As of 8 p.m. Friday, 18,848,661 COVID-19 vaccine doses had been administered in Ontario, marking an increase of 124,261. Of those, 105,628 were second doses.

In Ontario, 80.7 per cent of adults aged 18-plus have received at least one vaccine dose and 67.1 per cent are fully vaccinated.

© 2021 Global News, a division of Corus Entertainment Inc.

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NB businesses ponder how to proceed once pandemic restrictions are removed – CBC.ca

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How fast to return to normal? That’s the question some business owners are asking in the wake of news that New Brunswick will remove its COVID-19 restrictions in less than a week.

More than 16 months have passed since the province implemented restrictions limiting the number of customers inside businesses, and enforcing mandatory masking and physical distancing. 

At the end of the day next Friday, July, 30, those pandemic restrictions will end. 

But when the clock strikes midnight don’t expect those precautions to magically disappear from all businesses.

The province has said businesses can choose to ease out of the restrictions more slowly if they want. 

Dave Traboulsee, the owner of River Valley Footwear in downtown Fredericton, said that’s exactly what he plans to do.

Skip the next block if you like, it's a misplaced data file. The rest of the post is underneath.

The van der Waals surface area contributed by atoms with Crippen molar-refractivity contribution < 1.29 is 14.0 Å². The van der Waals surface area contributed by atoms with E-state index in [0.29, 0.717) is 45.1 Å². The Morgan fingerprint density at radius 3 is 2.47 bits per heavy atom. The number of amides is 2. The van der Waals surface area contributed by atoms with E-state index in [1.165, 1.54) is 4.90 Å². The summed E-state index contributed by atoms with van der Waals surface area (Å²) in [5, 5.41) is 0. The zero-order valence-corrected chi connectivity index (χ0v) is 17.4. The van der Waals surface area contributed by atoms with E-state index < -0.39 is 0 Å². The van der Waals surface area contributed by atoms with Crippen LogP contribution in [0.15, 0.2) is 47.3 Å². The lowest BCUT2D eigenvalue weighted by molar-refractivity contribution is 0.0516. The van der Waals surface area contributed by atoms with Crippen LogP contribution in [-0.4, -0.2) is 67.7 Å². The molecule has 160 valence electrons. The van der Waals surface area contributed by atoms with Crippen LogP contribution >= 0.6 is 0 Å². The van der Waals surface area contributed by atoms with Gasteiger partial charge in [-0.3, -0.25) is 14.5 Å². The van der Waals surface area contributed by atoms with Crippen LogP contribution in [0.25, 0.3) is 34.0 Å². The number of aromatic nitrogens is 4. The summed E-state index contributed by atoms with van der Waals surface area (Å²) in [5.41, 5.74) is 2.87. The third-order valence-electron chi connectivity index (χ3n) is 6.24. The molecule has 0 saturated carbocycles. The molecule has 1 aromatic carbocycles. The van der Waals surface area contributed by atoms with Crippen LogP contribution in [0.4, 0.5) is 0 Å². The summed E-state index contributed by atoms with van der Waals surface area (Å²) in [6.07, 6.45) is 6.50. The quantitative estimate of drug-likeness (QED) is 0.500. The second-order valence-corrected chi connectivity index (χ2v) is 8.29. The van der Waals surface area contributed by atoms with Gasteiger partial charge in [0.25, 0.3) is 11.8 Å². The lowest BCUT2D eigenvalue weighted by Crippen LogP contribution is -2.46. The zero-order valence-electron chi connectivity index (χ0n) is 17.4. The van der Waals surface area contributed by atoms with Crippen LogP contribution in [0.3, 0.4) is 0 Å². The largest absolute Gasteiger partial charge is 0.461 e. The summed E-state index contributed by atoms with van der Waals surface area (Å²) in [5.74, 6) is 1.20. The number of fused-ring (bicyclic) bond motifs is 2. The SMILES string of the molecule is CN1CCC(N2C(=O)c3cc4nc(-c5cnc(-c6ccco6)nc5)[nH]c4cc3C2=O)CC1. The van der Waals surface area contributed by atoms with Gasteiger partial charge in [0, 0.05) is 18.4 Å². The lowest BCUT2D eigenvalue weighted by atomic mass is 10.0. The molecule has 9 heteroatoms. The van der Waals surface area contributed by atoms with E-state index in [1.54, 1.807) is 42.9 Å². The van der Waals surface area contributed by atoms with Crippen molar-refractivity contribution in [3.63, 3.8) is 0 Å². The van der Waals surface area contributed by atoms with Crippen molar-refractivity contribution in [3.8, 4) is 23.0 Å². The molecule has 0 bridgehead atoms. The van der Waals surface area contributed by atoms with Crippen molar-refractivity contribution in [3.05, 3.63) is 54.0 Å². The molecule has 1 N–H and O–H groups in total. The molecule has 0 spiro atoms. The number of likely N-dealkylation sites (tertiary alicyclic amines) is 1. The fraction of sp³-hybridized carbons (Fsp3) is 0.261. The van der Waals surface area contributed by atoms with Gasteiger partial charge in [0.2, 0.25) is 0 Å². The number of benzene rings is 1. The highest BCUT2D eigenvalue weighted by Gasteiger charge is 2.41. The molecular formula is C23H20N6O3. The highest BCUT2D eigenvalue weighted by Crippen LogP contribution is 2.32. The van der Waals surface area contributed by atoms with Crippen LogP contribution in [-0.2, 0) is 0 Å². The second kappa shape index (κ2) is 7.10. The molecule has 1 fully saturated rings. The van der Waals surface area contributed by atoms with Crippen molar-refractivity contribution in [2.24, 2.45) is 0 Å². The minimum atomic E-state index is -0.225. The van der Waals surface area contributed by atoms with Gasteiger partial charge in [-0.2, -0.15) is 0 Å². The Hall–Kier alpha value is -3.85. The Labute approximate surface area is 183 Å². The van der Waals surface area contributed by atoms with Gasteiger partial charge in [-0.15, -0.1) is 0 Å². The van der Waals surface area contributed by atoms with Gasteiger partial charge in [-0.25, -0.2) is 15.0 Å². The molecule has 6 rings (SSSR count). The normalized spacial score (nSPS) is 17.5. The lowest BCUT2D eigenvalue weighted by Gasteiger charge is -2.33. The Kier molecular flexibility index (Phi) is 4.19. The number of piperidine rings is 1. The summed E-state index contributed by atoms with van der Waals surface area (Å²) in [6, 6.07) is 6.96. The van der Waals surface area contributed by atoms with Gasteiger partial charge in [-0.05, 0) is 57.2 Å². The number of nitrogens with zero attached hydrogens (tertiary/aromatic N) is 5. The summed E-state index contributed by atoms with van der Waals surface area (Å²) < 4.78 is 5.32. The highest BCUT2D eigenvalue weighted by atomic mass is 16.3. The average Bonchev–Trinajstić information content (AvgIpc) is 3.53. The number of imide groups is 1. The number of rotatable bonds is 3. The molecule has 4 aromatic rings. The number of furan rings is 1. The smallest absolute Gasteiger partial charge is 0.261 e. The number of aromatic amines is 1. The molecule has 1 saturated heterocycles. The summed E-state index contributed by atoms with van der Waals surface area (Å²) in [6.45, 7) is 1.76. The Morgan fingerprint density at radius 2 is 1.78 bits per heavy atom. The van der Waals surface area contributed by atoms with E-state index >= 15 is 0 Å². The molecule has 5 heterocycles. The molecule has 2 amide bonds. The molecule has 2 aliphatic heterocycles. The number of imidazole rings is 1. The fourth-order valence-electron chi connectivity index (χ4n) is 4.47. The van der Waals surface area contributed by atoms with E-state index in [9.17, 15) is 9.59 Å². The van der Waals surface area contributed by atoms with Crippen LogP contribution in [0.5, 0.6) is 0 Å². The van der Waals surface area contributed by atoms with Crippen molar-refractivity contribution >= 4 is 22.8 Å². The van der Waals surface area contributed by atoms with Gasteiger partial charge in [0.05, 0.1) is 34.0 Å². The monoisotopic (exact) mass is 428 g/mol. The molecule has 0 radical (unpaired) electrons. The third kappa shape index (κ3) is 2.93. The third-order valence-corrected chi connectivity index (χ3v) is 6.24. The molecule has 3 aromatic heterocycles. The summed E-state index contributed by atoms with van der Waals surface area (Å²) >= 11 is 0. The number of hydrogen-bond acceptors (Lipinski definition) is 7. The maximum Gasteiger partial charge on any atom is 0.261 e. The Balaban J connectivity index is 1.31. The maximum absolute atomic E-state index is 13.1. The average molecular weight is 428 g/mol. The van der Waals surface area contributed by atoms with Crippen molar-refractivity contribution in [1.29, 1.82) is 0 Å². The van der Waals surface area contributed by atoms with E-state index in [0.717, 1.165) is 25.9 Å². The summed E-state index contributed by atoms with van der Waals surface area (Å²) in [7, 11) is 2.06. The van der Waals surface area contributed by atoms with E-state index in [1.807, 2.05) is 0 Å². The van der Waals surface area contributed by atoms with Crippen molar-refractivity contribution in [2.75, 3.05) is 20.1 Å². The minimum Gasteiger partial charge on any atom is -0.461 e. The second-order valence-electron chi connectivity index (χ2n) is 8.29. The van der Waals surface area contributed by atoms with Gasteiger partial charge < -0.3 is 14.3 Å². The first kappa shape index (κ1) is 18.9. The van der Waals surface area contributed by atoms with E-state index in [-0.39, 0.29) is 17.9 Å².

Dave Traboulsee will start allowing more customers into his store once restrictions are lifted, but doesn’t expect to operate at full capacity right away. (Gary Moore/CBC)

Gauging by what he’s heard from his customers, he’s planning a cautious approach. 

“I don’t think we can fully go back to normal yet — there’s still a lot of anxiety out there with shopping,” he said. 

Until now he’s only been allowing people from two bubbles inside the store at a time.  

He plans to increase that capacity slightly once the restrictions are removed, but said he hopes to talk to other business owners in the area to get a sense about whether masks should still be worn. 

“It’s quite a big move to go from certain restrictions and keeping masks on to a free-for-all — and I don’t think we can go to a free-for-all,” he said.

Staff at Café Cest la Vie in Moncton hope the move to the green phase will bring more people back to work downtown. (Submitted/Facebook)

In Moncton, those who work at Café Cest la Vie are hoping the move will bring more people back to work downtown again, and in turn, bring more people back into their shop.

Rebecca McCabe is a barista at the cafe and said masks will no longer be required, and they intend to get back to doing events again, like poetry readings and live music. 

“It also means it’s an opportunity for us to have more people in the cafe so we can open up our capacity again.”

McCabe said they are still trying to figure out if there will be any restrictions in place at the cafe, but generally expects it to be a return to normal.

“Everyone seems pretty excited honestly — I think it will be nothing but help,” she said.